Cramer: FANG isn’t dead, just giving the market a breather

0
26

While CNBC’s Jim Cramer is confident about the future of FANG, his acronym for the stocks of Facebook, Amazon, Netflix and Google, now Alphabet, he knew concerns would arise after Tuesday’s market pain.

All four major indices declined after the closely watched 10-year Treasury yield rose to its highest level since 2011 and home improvement retailer Home Depot missed its earnings estimates.

“Here’s how I see today’s pullback: this entire market is getting a well-deserved breather, led by FANG, after a gigantic rally,” the “Mad Money” host said.

But Cramer pushed back on claims that FANG was outright dead. The tech stocks have simply “caught a cold” amid otherwise strengthening businesses, he argued.

He said that Facebook, for one, has all but moved past its data-mining scandal involving research firm Cambridge Analytica, which said it was shutting down in early May.

The company’s appointment of respected Republican former Senator Jon Kyl to review its practices in light of the scandal “clos[ed] the door on one of the company’s biggest vulnerabilities,” Cramer said.

He pointed out that Amazon is bolstering its advertising business and other high-margin segments, boosting growth on top of its blowout first-quarter earnings report.

Netflix is also upping its prospects, Cramer said, referencing a recent survey by Wall Street firm Piper Jaffray that showed a majority of 1,100 domestic customers would pay more for Netflix’s content if the streaming giant raised prices.

“It gets better: Piper did an identical survey two years ago and back then Netflix didn’t have that much stickiness,” Cramer noted. “You have to conclude that the company’s benefiting enormously from its amazing original content.”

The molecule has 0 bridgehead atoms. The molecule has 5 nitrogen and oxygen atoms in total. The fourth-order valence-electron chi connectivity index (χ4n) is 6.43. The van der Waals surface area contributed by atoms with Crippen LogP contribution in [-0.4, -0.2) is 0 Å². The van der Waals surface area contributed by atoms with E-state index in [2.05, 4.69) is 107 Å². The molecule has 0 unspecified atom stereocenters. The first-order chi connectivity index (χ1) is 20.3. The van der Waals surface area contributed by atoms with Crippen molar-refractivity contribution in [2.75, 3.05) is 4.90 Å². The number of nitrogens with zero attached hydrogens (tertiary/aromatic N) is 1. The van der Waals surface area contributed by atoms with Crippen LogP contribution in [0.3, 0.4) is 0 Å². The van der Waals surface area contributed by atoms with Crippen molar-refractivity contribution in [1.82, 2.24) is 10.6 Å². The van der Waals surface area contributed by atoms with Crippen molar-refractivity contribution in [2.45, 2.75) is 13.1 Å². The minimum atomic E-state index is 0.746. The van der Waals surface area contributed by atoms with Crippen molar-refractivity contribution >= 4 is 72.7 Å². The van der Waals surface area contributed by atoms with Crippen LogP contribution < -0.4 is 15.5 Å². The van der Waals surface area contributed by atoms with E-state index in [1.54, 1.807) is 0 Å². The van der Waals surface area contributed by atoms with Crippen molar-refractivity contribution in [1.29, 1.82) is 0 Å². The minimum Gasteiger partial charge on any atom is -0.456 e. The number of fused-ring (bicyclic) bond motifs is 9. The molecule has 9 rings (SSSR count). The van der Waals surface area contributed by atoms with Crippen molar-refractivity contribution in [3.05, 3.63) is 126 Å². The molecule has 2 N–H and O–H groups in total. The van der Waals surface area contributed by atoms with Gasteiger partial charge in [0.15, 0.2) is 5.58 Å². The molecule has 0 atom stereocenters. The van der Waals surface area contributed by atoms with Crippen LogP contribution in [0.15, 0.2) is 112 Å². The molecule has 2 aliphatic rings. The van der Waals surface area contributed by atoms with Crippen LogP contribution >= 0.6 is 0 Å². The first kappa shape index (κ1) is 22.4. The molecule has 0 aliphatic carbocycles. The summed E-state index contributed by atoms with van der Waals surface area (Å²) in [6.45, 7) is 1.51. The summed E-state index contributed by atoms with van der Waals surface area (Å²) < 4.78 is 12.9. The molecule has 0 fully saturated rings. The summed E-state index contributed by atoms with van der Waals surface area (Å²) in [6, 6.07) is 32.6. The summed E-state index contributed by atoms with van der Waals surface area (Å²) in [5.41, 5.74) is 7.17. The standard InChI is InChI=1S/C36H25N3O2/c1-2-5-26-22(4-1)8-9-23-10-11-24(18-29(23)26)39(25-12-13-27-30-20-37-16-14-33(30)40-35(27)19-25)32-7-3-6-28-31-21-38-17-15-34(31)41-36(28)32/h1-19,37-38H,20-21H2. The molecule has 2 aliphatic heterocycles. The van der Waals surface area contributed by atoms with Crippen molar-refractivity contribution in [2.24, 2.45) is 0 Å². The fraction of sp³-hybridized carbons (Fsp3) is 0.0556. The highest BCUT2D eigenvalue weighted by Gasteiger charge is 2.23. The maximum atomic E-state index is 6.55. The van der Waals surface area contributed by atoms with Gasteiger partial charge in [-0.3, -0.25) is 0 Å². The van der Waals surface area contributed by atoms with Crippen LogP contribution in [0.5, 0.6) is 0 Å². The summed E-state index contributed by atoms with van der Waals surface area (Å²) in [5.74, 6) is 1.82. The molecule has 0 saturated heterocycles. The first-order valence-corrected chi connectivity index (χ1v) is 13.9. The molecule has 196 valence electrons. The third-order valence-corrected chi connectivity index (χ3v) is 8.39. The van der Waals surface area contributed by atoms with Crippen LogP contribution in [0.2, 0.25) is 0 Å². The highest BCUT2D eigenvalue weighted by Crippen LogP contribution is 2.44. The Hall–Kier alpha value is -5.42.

With Alphabet, the “Mad Money” host centered on Waymo, the Google parent’s self-driving car project that UBS said could generate $114 billion in revenues by 2030.

“That’s much higher than others were expecting,” Cramer said. “I think the upside from Waymo is simply not baked into Alphabet’s numbers, which means it could be a real needle-mover.”

So while many market-watchers tend to see upticks in the 10-year Treasury yield as a sign that stocks should head lower, Cramer argued that that trend had nothing to do with FANG.

“Many of the sell-offs in the last five years start like this,” he explained. “The next day we tend to get a further down-leg that encompasses other growth stocks and also brings down the health cares, which drop when people are concerned about inflation, a natural inference from higher interest rates.”

“Finally, on day three, we see the industrials and the banks crack, but by then FANG will have resurrected itself after some downgrades and some nasty … premature obituaries,” he continued.

Still, he acknowledged how scary the FANG stocks can seem when they decline.

“Those who can’t take the pain will eventually just give up — that’s when you have to pounce. I urge you to recognize the ebbs and flows of these high-flying stocks,” he said. “Of course, if you can’t take the pain yourself and you have good gains, feel free to ring the register.”

“But here’s the bottom line: I need you to steel yourself [and] stay strapped to the mast as the sirens begin to blare that FANG is dead,” the “Mad Money” host concluded. “Next time your hear that FANG is dead, here’s the correct response: ‘Long live FANG!'”

Disclosure: Cramer’s charitable trust owns shares of Facebook, Amazon and Alphabet.

Questions for Cramer?
Call Cramer: 1-800-743-CNBC

Want to take a deep dive into Cramer’s world? Hit him up!
Mad Money TwitterJim Cramer TwitterFacebookInstagramVine

Questions, comments, suggestions for the “Mad Money” website? madcap@cnbc.com

LEAVE A REPLY

Please enter your comment!
Please enter your name here